Sunday, May 30, 2010
Saturday, May 29, 2010
Saxifrages tend to be associated with mountains - after all their Latin name refers to their habit in growing in rocky crevices - but this species, meadow saxifrage Saxifraga granulata, thrives in grass. It's a declining wild flower but it still has some strongholds up here in North East England, in Teesdale in particular.
Meadow saxifrage has its own distinctive technique for growing and flowering before being shaded out by other vegetation. If it just reproduced from seed it would struggle to compete with grasses but at the end of flowing dozens of tiny buds called bulbils (the 'granules' of granulata), form at the junction of the leaves and stem and when the rest of the plant withers away these sit on the soil surface over the winter. When spring comes they sprout leaves and flowers quickly, stealing a march on the grasses. The flowers still produce large numbers of tiny, widely dispersed seeds and for this they need pollinators, but this particular flower was a potential death trap for an unwary hoverfly visitor.....
... with a spider lurking under the petals, waiting to ambush visitors.
Friday, May 28, 2010
Wednesday, May 26, 2010
Tuesday, May 25, 2010
We encountered this life-and-death struggle between a ground beetle larva and an earthworm that had ventured out of its burrow in Teesdale.
... rolled over on its attacker.....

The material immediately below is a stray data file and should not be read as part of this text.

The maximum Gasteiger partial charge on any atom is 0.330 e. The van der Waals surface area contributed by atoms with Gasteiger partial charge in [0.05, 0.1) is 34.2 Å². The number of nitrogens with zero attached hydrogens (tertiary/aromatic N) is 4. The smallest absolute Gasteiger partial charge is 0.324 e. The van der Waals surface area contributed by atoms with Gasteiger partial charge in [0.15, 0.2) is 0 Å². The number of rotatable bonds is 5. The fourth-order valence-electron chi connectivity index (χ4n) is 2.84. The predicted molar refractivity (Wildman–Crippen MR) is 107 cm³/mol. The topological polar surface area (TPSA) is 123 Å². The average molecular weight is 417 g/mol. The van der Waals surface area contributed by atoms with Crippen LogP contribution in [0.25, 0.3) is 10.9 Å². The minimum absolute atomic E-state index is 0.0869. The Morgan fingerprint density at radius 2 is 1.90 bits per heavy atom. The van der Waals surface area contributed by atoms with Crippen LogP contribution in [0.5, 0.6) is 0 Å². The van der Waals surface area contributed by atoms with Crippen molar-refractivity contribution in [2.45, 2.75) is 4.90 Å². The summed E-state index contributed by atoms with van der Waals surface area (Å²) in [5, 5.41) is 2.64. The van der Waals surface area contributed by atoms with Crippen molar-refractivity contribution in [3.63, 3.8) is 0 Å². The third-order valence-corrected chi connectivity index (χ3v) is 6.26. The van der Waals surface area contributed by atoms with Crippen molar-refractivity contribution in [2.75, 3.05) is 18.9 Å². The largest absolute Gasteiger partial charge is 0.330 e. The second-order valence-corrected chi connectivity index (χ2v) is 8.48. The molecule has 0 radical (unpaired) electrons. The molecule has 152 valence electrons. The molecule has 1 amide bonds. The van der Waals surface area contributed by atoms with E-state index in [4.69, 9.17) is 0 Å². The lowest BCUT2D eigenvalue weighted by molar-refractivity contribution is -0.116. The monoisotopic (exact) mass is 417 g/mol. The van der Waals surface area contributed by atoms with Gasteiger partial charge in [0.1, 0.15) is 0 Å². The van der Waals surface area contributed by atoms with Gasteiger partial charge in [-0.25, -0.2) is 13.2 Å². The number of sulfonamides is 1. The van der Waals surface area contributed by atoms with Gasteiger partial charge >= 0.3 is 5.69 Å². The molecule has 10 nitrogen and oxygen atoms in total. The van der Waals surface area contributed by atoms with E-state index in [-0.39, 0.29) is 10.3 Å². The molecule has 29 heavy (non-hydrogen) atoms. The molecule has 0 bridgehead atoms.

... and glued it down with sticky mucus.
Saturday, May 22, 2010
Tuesday, May 18, 2010
.... and for small solitary bees like those above. Can anyone help me identify any of these?
It might seem that this is a perfect example of a partnership between plant and pollinator, with generous rewards for services rendered by the insects, but this is a very one-sided relationship. Unlike typical flowers, most dandelions don’t actually need any pollen to set seeds.
Seeds are usually produced when male pollen fertilises a female egg cell inside the flower to produce an embryo inside of the developing seed, but in many dandelion species seeds are produced without the need for fertilisation, so the seedlings are genetic clones of the mother plant. All that pollen and nectar that sustains the bees, as well as the elaborate mechanism for presenting pollen to bees to maximise the chances of cross pollination, is redundant as far as the dandelion is concerned - a needless expense.
This production of seeds without pollination is called apomixis and in recent years it has attracted the interest of genetic engineers, because if it could be enginerred into GM crops they wouldn't require pollen for seed production. This would remove one major objection to these high-tech crops – that they can transfer their genes via pollen to organic crops or wild plant relatives. Without pollen, an apomictic crop could not contaminate non-GM crops, with the added bonus that it could reliably produce seeds without depending on insect pollinators.
Monday, May 17, 2010
Sunday, May 16, 2010
The Durham coast used to be famed for industrial dereliction and coal waste dumping, but thanks to a wonderfully successful clean-up campaign it's now a great place for coastal walking, where you can get eye-to-eye with a kestrel as it glides on the updraft from the beach.